The History And Evolution Of Java

1 The History and Evolution of Java
To fully understand Java, one must understand the reasons behind its creation, the forces that shaped it, and the legacy that it inherits. Like the successful computer languages that came before, Java is a blend of the best elements of its rich heritage combined with the innovative concepts required by its unique mission. While the remaining chapters of
this book describe the practical aspects of Java—including its syntax, key libraries, and applications—this chapter explains how and why Java came about, what makes it so important, and how it has evolved over the years.
Although Java has become inseparably linked with the online environment of the Internet, it is important to remember that Java is first and foremost a programming language. Computer language innovation and development occurs for two fundamental reasons:
• To adapt to changing environments and uses
• To implement refinements and improvements in the art of programming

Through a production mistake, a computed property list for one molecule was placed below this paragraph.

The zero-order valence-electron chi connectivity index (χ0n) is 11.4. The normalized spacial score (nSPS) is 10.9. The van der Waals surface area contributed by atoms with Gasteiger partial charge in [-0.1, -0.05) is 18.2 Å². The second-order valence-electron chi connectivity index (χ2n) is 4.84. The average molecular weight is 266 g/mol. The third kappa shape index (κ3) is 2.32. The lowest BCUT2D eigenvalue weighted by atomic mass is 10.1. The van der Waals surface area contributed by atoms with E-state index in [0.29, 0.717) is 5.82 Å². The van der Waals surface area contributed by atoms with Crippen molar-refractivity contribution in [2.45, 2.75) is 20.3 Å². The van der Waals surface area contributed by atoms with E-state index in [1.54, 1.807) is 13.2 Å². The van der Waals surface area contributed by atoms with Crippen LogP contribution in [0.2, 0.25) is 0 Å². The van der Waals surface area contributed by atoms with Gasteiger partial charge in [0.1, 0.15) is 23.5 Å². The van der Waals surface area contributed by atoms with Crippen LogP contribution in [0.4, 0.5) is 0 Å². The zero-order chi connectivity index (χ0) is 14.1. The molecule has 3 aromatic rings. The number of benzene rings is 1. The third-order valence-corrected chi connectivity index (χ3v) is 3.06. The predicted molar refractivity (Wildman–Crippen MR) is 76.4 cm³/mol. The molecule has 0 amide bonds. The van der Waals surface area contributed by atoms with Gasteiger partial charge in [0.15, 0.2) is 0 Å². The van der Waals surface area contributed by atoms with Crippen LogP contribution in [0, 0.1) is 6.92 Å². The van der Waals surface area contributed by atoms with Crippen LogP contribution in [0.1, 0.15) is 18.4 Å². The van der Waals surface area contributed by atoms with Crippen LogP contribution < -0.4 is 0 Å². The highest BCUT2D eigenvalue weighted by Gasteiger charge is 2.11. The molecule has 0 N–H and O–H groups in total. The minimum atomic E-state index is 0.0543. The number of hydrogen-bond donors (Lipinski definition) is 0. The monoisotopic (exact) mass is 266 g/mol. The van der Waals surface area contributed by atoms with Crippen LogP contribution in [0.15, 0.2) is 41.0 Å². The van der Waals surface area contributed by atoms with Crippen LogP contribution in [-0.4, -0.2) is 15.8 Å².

As you will see, the development of Java was driven by both elements in nearly equal measure.

Java's Lineage
Java is related to C++, which is a direct descendant of C. Much of the character of Java is inherited from these two languages. From C, Java derives its syntax. Many of Java's object- oriented features were influenced by C++. In fact, several of Java's defining characteristics come from—or are responses to—its predecessors. Moreover, the creation of Java was deeply rooted in the process of refinement and adaptation that has been occurring in computer programming languages for the past several decades. For these reasons, this section reviews the sequence of events and forces that led to Java. As you will see, each innovation in language design was driven by the need to solve a fundamental problem that the preceding languages could not solve. Java is no exception.

The Birth of Modern Programming: C
The C language shook the computer world. Its impact should not be underestimated, because it fundamentally changed the way programming was approached and thought about. The creation of C was a direct result of the need for a structured, efficient, high-level language that could replace assembly code when creating systems programs. As you probably know, when a computer language is designed, trade-offs are often made, such as the following: